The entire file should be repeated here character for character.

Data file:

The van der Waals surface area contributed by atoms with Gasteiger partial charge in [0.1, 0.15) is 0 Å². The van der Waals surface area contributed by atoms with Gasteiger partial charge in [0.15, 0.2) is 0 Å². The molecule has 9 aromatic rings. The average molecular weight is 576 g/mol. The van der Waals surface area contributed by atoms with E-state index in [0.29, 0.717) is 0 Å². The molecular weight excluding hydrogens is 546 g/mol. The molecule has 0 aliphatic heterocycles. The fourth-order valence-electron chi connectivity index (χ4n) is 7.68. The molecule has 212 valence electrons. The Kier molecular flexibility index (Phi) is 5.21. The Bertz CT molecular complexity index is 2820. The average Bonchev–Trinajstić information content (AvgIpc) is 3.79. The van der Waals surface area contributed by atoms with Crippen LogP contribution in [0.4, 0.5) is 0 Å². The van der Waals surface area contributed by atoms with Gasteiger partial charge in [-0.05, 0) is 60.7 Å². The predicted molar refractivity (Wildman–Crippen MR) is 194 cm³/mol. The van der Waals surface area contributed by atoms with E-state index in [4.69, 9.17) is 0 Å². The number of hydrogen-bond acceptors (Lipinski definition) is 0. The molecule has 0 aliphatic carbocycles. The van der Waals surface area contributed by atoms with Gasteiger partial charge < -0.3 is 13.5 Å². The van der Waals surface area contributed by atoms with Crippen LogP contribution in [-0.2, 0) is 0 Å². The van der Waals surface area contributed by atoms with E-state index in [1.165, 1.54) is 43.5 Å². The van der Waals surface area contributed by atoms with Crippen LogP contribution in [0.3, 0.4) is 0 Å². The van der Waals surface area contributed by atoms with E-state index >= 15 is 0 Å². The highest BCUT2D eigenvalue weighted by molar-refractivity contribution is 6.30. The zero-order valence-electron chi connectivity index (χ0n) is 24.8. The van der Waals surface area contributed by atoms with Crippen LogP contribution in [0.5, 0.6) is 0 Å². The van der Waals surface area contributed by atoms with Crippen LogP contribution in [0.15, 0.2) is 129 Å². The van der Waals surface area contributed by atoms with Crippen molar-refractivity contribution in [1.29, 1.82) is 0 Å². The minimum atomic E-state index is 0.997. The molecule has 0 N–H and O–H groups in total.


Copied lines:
The van der Waals surface area contributed by atoms with Gasteiger partial charge in [0.1, 0.15) is 0 Å². The van der Waals surface area contributed by atoms with Gasteiger partial charge in [0.15, 0.2) is 0 Å². The molecule has 9 aromatic rings. The average molecular weight is 576 g/mol. The van der Waals surface area contributed by atoms with E-state index in [0.29, 0.717) is 0 Å². The molecular weight excluding hydrogens is 546 g/mol. The molecule has 0 aliphatic heterocycles. The fourth-order valence-electron chi connectivity index (χ4n) is 7.68. The molecule has 212 valence electrons. The Kier molecular flexibility index (Phi) is 5.21. The Bertz CT molecular complexity index is 2820. The average Bonchev–Trinajstić information content (AvgIpc) is 3.79. The van der Waals surface area contributed by atoms with Crippen LogP contribution in [0.4, 0.5) is 0 Å². The van der Waals surface area contributed by atoms with Gasteiger partial charge in [-0.05, 0) is 60.7 Å². The predicted molar refractivity (Wildman–Crippen MR) is 194 cm³/mol. The van der Waals surface area contributed by atoms with E-state index in [4.69, 9.17) is 0 Å². The number of hydrogen-bond acceptors (Lipinski definition) is 0. The molecule has 0 aliphatic carbocycles. The van der Waals surface area contributed by atoms with Gasteiger partial charge < -0.3 is 13.5 Å². The van der Waals surface area contributed by atoms with Crippen LogP contribution in [-0.2, 0) is 0 Å². The van der Waals surface area contributed by atoms with E-state index in [1.165, 1.54) is 43.5 Å². The van der Waals surface area contributed by atoms with Crippen LogP contribution in [0.3, 0.4) is 0 Å². The van der Waals surface area contributed by atoms with E-state index >= 15 is 0 Å². The highest BCUT2D eigenvalue weighted by molar-refractivity contribution is 6.30. The zero-order valence-electron chi connectivity index (χ0n) is 24.8. The van der Waals surface area contributed by atoms with Crippen LogP contribution in [0.5, 0.6) is 0 Å². The van der Waals surface area contributed by atoms with Crippen LogP contribution in [0.15, 0.2) is 129 Å². The van der Waals surface area contributed by atoms with Crippen molar-refractivity contribution in [1.29, 1.82) is 0 Å². The minimum atomic E-state index is 0.997. The molecule has 0 N–H and O–H groups in total.